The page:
In my experience, procurement and sales have a lot in common. Both
are concerned with maximising profitability, whether through top-line growth delivered by sales, or bottom-line protection by procurement.
The shared goal of improving profitability is not the only similarity either. We share many competencies, ranging from negotiation techniques, category planning and stakeholder management to communication and influencing skills. By working together
in the safety of our organisation and sharing these skills, we have the opportunity to gain a valuable insight into how the ‘other side of the table’ thinks and works. For example, negotiation is typically the first thing that springs to mind when people think of procurement. This is an area where we can easily offer training and coaching to sales teams. Equally, how many times have we as procurement professionals been faced with a sales representative and thought to ourselves: “I can’t believe they just said/did that”? Understanding what buyers want and the kind of behaviour and values we appreciate can assist our sales counterparts. Our inside knowledge can even be useful when they pitch to customers – potentially providing a competitive advantage. But this help should not be one way.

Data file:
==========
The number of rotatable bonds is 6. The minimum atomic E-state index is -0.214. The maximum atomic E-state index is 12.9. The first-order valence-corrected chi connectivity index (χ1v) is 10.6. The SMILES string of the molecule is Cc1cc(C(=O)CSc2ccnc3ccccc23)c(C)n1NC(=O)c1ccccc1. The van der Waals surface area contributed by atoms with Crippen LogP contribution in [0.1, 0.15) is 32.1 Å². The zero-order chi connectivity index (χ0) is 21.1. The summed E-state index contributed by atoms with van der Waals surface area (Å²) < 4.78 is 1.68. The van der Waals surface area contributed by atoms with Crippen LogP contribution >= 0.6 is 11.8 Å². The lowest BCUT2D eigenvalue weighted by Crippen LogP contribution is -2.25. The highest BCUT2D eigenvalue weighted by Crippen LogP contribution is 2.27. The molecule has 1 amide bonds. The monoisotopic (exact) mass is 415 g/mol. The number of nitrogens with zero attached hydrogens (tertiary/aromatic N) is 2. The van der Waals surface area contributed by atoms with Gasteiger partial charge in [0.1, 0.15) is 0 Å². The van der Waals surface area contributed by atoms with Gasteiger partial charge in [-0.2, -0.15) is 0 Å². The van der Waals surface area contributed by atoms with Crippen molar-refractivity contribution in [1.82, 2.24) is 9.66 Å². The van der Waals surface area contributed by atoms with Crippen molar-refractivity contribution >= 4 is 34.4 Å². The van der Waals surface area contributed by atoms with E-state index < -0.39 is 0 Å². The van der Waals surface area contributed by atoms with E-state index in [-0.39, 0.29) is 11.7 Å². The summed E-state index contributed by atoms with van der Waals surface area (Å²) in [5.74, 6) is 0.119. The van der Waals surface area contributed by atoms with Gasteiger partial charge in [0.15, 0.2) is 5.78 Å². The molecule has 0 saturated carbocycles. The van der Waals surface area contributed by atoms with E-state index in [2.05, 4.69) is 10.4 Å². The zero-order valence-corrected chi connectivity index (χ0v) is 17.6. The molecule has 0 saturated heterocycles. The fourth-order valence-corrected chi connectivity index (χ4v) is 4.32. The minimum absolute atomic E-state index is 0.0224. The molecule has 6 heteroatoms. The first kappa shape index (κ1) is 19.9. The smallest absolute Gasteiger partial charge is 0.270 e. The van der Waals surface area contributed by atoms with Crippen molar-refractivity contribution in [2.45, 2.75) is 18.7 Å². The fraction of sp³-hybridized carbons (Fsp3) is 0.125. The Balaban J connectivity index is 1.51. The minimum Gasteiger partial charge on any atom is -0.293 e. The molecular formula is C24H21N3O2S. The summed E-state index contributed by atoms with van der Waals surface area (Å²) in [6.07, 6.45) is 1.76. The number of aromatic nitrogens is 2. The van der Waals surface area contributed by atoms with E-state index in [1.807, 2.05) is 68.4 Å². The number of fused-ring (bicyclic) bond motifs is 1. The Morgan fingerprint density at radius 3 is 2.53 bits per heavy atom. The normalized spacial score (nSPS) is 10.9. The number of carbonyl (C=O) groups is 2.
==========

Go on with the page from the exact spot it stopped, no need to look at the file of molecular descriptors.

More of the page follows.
The art of procurement is in its infancy when compared with sales. For decades, sales representatives have been trained in the art of selling and have multiple techniques, insights and tools. In particular, their emotional intelligence and insight into the psychology of selling is an area where we can gain much. Procurement is now where sales was in the 1990s.
We are moving away from relying on toolkits
and logical stepped approaches and beginning to supplement these with
an understanding of the psychology of buying. This can be seen by the emphasis on communication and influencing skills in job adverts, often taking precedence over raw procurement skills.
Procurement can learn most from sales by its position in an organisation. Sales departments are often seen as one of the ‘sexiest’ functions. Why do managing directors respond to their needs and revere them? It’s largely because sales is great at selling itself internally as well as externally. They know how to speak the language of their internal customers. I encourage procurement professionals to look at what makes sales functions gain influence, then borrow and steal shamelessly. We all need to become the sales people of procurement.
☛ See feature, A strained relationship ☛ Kelly Hawson is the head of indirect procurement at Napp Pharmaceuticals Holdings